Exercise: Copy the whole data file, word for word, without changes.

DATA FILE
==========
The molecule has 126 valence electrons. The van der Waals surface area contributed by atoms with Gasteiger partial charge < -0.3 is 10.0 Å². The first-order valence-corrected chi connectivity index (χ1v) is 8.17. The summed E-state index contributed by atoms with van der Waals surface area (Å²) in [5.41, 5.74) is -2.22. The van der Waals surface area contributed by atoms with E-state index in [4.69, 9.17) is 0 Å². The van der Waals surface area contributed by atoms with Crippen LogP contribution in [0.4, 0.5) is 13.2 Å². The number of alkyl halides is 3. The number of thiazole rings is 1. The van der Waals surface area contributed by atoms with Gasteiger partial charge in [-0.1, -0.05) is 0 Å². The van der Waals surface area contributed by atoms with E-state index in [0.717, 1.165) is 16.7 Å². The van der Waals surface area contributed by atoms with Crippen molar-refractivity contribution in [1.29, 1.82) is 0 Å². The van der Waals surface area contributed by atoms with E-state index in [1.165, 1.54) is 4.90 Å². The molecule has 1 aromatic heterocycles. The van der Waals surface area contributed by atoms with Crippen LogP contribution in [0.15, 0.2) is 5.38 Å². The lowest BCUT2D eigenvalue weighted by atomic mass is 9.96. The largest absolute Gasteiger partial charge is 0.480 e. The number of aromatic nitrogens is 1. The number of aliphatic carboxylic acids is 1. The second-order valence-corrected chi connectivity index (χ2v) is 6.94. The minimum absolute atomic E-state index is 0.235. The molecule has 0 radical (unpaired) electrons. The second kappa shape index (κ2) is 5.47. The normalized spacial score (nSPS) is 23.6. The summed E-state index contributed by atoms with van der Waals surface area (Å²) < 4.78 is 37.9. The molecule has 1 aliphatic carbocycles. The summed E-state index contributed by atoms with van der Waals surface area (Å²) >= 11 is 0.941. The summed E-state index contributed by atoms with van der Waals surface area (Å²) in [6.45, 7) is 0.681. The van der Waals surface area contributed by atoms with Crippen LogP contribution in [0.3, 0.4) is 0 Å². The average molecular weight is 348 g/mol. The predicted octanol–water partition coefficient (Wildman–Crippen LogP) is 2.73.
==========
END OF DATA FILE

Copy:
The molecule has 126 valence electrons. The van der Waals surface area contributed by atoms with Gasteiger partial charge < -0.3 is 10.0 Å². The first-order valence-corrected chi connectivity index (χ1v) is 8.17. The summed E-state index contributed by atoms with van der Waals surface area (Å²) in [5.41, 5.74) is -2.22. The van der Waals surface area contributed by atoms with E-state index in [4.69, 9.17) is 0 Å². The van der Waals surface area contributed by atoms with Crippen LogP contribution in [0.4, 0.5) is 13.2 Å². The number of alkyl halides is 3. The number of thiazole rings is 1. The van der Waals surface area contributed by atoms with Gasteiger partial charge in [-0.1, -0.05) is 0 Å². The van der Waals surface area contributed by atoms with E-state index in [0.717, 1.165) is 16.7 Å². The van der Waals surface area contributed by atoms with Crippen molar-refractivity contribution in [1.29, 1.82) is 0 Å². The van der Waals surface area contributed by atoms with E-state index in [1.165, 1.54) is 4.90 Å². The molecule has 1 aromatic heterocycles. The van der Waals surface area contributed by atoms with Crippen LogP contribution in [0.15, 0.2) is 5.38 Å². The lowest BCUT2D eigenvalue weighted by atomic mass is 9.96. The largest absolute Gasteiger partial charge is 0.480 e. The number of aromatic nitrogens is 1. The number of aliphatic carboxylic acids is 1. The second-order valence-corrected chi connectivity index (χ2v) is 6.94. The minimum absolute atomic E-state index is 0.235. The molecule has 0 radical (unpaired) electrons. The second kappa shape index (κ2) is 5.47. The normalized spacial score (nSPS) is 23.6. The summed E-state index contributed by atoms with van der Waals surface area (Å²) < 4.78 is 37.9. The molecule has 1 aliphatic carbocycles. The summed E-state index contributed by atoms with van der Waals surface area (Å²) >= 11 is 0.941. The summed E-state index contributed by atoms with van der Waals surface area (Å²) in [6.45, 7) is 0.681. The van der Waals surface area contributed by atoms with Crippen LogP contribution in [0.3, 0.4) is 0 Å². The average molecular weight is 348 g/mol. The predicted octanol–water partition coefficient (Wildman–Crippen LogP) is 2.73.